Hemoptysis (Coughing Up Blood)

What Is Hemoptysis?

Hemoptysis is when you cough up blood from your lungs. It can be a sign of a serious medical condition. Infections, cancer, and problems in blood vessels in your lungs can cause it. Unless you have bronchitis, you need to see a doctor if you’re coughing up blood.

Hemoptysis is divided into types based on how much blood you cough up over 24 hours. But in some cases, it can be hard to tell.

  • Life-threatening or massive hemoptysis. Different experts have different guidelines for what this type involves. They range from 100 milliliters (mL) of blood to over 600 mL, or about a pint.
  • Nonlife-threatening or nonmassive hemoptysis. This is also known as moderate or submassive hemoptysis. You may cough up between 20 and 200 mL (about a cup) of blood.
  • Scant or mild hemoptysis. You cough up less than 20 mL, less than a tablespoon.

Hemoptysis Causes

Many things can make you cough up blood. Common causes include:

  • Bronchitis, either short-term (acute) or long-term (chronic)
  • Lung cancer
  • Damaged airways (bronchiectasis), especially because of cystic fibrosis
  • Pneumonia
  • Tuberculosis
  • Chronic obstructive pulmonary disease (COPD)

Other causes include:

  • Congestive heart failure, especially because of mitral stenosis
  • Crack cocaine use
  • Foreign objects in your airways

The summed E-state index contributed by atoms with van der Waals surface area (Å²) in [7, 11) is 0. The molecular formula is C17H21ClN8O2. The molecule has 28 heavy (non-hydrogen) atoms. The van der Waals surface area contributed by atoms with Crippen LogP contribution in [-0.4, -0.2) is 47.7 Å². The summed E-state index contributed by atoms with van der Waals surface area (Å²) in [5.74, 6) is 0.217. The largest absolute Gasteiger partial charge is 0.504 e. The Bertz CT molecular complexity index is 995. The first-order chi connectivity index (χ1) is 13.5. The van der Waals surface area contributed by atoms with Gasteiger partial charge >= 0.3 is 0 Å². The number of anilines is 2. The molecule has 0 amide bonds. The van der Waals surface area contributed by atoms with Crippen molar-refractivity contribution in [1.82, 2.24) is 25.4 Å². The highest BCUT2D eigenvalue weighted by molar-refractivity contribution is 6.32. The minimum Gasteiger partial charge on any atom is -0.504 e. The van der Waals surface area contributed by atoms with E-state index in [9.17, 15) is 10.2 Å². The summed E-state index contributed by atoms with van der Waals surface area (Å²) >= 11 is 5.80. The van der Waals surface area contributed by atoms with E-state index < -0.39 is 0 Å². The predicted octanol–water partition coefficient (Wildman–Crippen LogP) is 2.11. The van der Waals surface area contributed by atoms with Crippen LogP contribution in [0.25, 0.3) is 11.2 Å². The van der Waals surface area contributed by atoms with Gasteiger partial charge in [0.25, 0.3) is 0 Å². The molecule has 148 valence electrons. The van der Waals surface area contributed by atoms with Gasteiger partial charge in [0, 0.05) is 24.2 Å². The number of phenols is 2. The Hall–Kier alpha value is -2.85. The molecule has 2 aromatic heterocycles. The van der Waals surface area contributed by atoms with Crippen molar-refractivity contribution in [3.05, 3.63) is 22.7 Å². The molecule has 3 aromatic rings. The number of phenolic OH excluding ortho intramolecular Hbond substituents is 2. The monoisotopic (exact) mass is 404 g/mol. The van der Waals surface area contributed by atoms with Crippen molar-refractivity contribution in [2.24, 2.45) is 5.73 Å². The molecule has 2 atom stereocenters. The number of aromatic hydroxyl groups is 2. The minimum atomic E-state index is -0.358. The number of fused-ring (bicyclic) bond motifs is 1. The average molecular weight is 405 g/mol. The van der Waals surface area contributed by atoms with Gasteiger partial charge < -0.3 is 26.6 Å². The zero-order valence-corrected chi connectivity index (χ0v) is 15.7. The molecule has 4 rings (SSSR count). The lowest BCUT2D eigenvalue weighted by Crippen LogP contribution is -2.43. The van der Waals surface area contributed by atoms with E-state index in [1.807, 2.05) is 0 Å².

• Inflammatory or autoimmune conditions (such as lupus, granulomatosis with polyangiitis, microscopic polyangiitis, Churg-Strauss syndrome, Goodpasture disease, or Behcet disease)
  • Lung abscess
  • Non-cancerous lung tumors
  • Parasitic infection
  • Pulmonary arteriovenous malformations (AVMs)
  • Pulmonary embolism
  • An injury like a gunshot wound or car accident
  • Use of blood thinners (anticoagulants)
  • Endometriosis
  • Hughes-Stovin syndrome
  • Hereditary hemorrhagic telangiectasia
  • Sarcoidosis

In some cases, doctors can’t find a cause, but the hemoptysis usually goes away within 6 months.

Hemoptysis vs. Similar Conditions

Your doctor will need to find out whether the blood is coming from your lungs, which is hemoptysis, or from your upper respiratory tract or upper digestive tract. This is called pseudohemoptysis. Or you could be vomiting blood, which is known as hematemesis.

  • Hemoptysis causes sputum (the material you cough up) that’s bright red or pink and frothy.
  • Pseudohemoptysis looks very similar. Tests might be the only way to tell the difference.
  • Hematemesis brings up material that’s darker and looks like coffee grounds. It may be mixed with bits of food.

Continued

When to see a doctor

Acute bronchitis typically gets better on its own without treatment. If you have bronchitis and see small amounts of blood in the mucus for less than a week, it’s OK to watch and wait.

Coughing up blood can also be a sign of a serious medical condition. Call your doctor if you have any of these symptoms:

  • Blood in mucus that lasts longer than a week, is severe or getting worse, or comes and goes over time
  • Chest pain
  • Weight loss
  • Soaking sweats at night
  • Fever higher than 101 degrees
  • Shortness of breath with your usual activity level

 

Hemoptysis Diagnosis and Tests

If you’re coughing up blood, your doctor will do one or more of these:

  • Medical history and physical exam . This helps them gather clues to identify the cause.
  • Chest X-ray. This can show whether there’s a mass in your chest or areas of fluid or congestion in your lungs.
  • CT scan . With detailed images of the inside of your chest, this test may reveal some causes for coughing up blood.
  • Bronchoscopy . Your doctor runs a flexible tube with a camera on its end, called a bronchoscope, through your nose or mouth and into your windpipe and airways.